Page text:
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Island Biodiversity - What's the Problem?

The unique characteristics that make island biodiversity so special also leave it particularly fragile and vulnerable. Despite the high levels of biodiversity and the prevalence of endemism, island species are present in relatively small numbers, making them very vulnerable to extinction. Furthermore, because island species have diminished dispersal capability and evolve in competition with relatively few other species, they develop survival strategies based on interdependency, co-evolution, and mutualism rather than defence mechanisms against a broad range of predators and competitors. As a result, many island species have become rare or threatened, and islands have a disproportionate number of recorded species extinctions when compared to continental systems. Of the 724 recorded animal extinctions in the last 400 years, about half were of island species. At least 90% of the bird species that have become extinct in that period were island-dwellers.

Biodiversity loss is a particular concern on islands. The Report of the Global Conference on the Sustainable Development of Small Island Developing States (also known as The Barbados Programme of Action for the Sustainable Development of Small Island Developing States, BPoA, referred to the biological diversity of island ecosystems as “among the most threatened in the world”, due to their small size, isolation and fragility (Bridgetown, Barbados, 25 April-6 May 1994, Annex II, preamble, paragraph 6). More recently, the Millennium Ecosystem Assessment concluded that the main drivers of island biodiversity loss would either continue or increase rapidly. It projected that the impacts of climate change and pollution from nutrient loading will become increasingly severe and that the impacts associated with habitat change, over-exploitation and, particularly, invasive species will continue to be high or, in the latter case, very high.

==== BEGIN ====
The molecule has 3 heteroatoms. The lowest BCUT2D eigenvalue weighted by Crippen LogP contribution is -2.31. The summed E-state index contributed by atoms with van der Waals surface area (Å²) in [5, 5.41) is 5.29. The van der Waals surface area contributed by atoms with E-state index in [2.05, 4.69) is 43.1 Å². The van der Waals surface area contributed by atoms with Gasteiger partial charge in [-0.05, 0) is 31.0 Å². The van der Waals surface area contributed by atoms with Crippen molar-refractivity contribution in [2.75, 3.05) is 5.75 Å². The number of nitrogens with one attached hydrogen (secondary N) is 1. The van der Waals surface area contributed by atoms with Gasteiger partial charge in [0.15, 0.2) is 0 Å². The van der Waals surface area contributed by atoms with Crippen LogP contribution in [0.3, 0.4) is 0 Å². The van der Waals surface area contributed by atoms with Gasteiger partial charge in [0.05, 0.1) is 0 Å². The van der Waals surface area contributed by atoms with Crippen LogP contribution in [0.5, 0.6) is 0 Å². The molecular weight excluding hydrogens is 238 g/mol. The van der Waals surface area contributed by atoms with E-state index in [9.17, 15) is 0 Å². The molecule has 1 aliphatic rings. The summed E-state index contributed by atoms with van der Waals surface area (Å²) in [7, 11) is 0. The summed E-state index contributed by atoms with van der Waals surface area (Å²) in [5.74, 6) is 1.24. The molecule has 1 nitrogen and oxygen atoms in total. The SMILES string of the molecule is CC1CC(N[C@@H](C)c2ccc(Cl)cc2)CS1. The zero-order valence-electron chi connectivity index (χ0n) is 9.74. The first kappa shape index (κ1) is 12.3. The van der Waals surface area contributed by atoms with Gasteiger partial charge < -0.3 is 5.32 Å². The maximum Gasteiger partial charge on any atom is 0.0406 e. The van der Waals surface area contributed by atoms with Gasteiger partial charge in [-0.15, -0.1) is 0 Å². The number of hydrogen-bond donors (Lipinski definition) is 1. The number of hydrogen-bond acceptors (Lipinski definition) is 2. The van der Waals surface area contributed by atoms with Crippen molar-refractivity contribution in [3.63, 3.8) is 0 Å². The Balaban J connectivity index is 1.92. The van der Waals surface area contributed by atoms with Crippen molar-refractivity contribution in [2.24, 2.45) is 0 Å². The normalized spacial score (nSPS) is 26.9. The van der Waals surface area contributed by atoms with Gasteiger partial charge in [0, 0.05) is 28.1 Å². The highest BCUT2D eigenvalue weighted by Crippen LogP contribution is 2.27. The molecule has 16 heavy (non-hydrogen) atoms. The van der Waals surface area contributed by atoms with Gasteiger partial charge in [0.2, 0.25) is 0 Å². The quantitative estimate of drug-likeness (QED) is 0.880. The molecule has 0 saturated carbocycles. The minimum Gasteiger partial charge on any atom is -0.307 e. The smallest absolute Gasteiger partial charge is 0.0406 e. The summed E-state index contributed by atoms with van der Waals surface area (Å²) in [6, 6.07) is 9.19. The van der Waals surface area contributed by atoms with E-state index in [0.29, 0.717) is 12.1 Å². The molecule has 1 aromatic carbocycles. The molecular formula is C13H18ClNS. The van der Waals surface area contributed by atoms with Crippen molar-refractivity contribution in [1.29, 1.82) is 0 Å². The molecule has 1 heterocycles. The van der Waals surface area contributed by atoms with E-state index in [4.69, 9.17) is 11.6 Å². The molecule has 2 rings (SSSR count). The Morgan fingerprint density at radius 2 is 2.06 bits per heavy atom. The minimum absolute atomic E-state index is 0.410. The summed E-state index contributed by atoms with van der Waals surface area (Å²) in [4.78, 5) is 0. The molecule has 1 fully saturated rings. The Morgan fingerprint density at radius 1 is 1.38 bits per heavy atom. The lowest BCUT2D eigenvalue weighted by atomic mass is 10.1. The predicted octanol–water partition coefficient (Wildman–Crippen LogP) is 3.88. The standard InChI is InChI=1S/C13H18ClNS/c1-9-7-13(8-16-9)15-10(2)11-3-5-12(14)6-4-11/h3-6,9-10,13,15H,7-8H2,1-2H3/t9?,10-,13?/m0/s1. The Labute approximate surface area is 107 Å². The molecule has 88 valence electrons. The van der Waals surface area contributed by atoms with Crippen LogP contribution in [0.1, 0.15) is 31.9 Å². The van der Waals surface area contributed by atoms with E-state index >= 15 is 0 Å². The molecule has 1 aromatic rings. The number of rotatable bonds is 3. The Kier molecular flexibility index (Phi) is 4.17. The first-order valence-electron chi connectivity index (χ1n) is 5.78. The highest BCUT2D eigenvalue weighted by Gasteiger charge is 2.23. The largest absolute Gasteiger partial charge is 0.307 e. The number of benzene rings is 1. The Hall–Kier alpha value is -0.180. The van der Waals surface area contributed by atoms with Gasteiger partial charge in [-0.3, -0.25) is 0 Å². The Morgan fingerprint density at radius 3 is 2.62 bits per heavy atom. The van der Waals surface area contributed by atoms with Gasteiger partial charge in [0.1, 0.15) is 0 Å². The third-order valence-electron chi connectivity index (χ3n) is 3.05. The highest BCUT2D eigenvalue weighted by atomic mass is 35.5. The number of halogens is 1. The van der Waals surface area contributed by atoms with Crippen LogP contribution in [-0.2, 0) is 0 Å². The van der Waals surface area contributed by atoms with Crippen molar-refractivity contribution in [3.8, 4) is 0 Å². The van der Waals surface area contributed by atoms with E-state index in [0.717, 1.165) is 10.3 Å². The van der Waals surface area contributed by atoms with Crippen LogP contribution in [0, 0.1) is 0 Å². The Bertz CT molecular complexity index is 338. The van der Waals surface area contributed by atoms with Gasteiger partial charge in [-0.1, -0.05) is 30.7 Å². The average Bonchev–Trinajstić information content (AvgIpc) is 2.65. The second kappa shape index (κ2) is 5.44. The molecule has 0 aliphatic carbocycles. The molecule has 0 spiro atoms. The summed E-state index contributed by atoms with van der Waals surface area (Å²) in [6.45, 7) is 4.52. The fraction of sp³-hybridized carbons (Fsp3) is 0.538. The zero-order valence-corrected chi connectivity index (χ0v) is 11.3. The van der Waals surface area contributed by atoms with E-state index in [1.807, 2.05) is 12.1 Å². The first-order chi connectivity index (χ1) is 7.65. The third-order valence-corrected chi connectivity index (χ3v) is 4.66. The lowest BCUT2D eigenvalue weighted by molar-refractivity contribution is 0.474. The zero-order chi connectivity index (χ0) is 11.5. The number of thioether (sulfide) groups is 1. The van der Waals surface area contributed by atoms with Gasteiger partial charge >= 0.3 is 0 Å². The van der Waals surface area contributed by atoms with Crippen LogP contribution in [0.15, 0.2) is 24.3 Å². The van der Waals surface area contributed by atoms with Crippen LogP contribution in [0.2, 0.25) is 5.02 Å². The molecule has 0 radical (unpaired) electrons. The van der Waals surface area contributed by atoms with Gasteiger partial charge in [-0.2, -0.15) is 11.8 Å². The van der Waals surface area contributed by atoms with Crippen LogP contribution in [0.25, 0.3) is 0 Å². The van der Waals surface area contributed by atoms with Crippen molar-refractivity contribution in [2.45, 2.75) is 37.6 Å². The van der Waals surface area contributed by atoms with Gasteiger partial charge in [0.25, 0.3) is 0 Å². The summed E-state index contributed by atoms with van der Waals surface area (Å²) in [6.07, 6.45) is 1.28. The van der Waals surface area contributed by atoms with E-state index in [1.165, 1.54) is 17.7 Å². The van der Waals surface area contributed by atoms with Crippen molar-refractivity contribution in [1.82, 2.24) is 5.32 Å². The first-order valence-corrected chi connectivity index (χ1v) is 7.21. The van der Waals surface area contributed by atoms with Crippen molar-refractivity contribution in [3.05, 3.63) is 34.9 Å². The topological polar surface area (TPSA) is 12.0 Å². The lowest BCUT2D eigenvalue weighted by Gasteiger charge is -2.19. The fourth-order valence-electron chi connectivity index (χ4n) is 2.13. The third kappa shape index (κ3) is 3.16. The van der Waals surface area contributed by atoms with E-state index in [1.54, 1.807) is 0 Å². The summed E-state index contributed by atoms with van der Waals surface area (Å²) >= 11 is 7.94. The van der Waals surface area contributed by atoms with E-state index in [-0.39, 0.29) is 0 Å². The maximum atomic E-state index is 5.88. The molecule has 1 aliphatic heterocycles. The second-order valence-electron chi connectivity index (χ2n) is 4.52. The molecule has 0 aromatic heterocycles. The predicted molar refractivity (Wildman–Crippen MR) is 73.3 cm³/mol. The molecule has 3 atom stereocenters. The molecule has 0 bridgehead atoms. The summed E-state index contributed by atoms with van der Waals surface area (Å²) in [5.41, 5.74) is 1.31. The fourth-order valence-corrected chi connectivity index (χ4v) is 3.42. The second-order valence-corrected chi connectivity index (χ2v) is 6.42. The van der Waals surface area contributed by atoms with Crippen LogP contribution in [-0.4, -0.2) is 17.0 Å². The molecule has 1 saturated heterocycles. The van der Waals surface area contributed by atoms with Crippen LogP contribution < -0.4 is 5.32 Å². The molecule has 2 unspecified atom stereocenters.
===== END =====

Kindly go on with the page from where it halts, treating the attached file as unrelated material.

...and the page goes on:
This pressure is keenly felt by island economies. Among the most vulnerable of the developing countries, small island developing States (SIDS) depend on the conservation and sustainable use of island biodiversity for their sustainable development.

Over the past century, island biodiversity has been subject to intense pressure from:

The most significant impacts of climate change are sea-level and sea-surface temperature rise. Because most small islands are low lying and have a large exposure of coasts in relation to landmass, as well as a high concentration of population in coastal zones, islands are extremely vulnerable to sea-level rise. Experts predict that average sea level could rise by as much as 21 centimetres by 2025 and 66 centimetres by 2100, leading to inundation, storm surge or shoreline erosion with the potential to destroy island economies. Sea-level rise will also cause increased salinity due to encroachment of the sea and saltwater intrusion into freshwater lenses, contributing to an increasing shortage of the water supply and loss of agricultural land.

Scientists predict that by the end of the 21st century, the Earth’s mean surface temperature will warm 1.4 to 5.8°C. The rise in sea temperature causes coral bleaching, which negatively affects fishes, sponges, giant clams, mollusks and other sea creatures, whose survival depends on reefs. As a result, the food security and economies of islands, which are largely dependent on marine ecosystems, will be negatively affected.

  • United Nations
  • United Nations Environment Programme